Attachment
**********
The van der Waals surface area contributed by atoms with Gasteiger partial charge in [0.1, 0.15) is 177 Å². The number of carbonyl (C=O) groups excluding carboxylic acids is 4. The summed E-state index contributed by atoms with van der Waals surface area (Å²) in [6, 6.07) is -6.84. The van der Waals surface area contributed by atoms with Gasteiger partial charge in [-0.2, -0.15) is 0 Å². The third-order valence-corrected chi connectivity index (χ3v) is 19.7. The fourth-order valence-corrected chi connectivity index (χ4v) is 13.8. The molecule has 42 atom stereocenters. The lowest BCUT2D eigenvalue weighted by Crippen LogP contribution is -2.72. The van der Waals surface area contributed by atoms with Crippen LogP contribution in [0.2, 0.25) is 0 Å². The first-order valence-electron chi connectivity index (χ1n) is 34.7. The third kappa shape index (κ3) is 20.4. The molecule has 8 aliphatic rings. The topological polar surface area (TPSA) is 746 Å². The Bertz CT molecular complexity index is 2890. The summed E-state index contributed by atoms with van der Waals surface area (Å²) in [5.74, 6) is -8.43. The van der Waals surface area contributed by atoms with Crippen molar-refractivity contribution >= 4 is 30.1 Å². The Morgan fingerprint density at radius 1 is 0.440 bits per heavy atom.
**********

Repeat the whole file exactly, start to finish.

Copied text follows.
The van der Waals surface area contributed by atoms with Gasteiger partial charge in [0.1, 0.15) is 177 Å². The number of carbonyl (C=O) groups excluding carboxylic acids is 4. The summed E-state index contributed by atoms with van der Waals surface area (Å²) in [6, 6.07) is -6.84. The van der Waals surface area contributed by atoms with Gasteiger partial charge in [-0.2, -0.15) is 0 Å². The third-order valence-corrected chi connectivity index (χ3v) is 19.7. The fourth-order valence-corrected chi connectivity index (χ4v) is 13.8. The molecule has 42 atom stereocenters. The lowest BCUT2D eigenvalue weighted by Crippen LogP contribution is -2.72. The van der Waals surface area contributed by atoms with Crippen LogP contribution in [0.2, 0.25) is 0 Å². The first-order valence-electron chi connectivity index (χ1n) is 34.7. The third kappa shape index (κ3) is 20.4. The molecule has 8 aliphatic rings. The topological polar surface area (TPSA) is 746 Å². The Bertz CT molecular complexity index is 2890. The summed E-state index contributed by atoms with van der Waals surface area (Å²) in [5.74, 6) is -8.43. The van der Waals surface area contributed by atoms with Crippen molar-refractivity contribution >= 4 is 30.1 Å². The Morgan fingerprint density at radius 1 is 0.440 bits per heavy atom.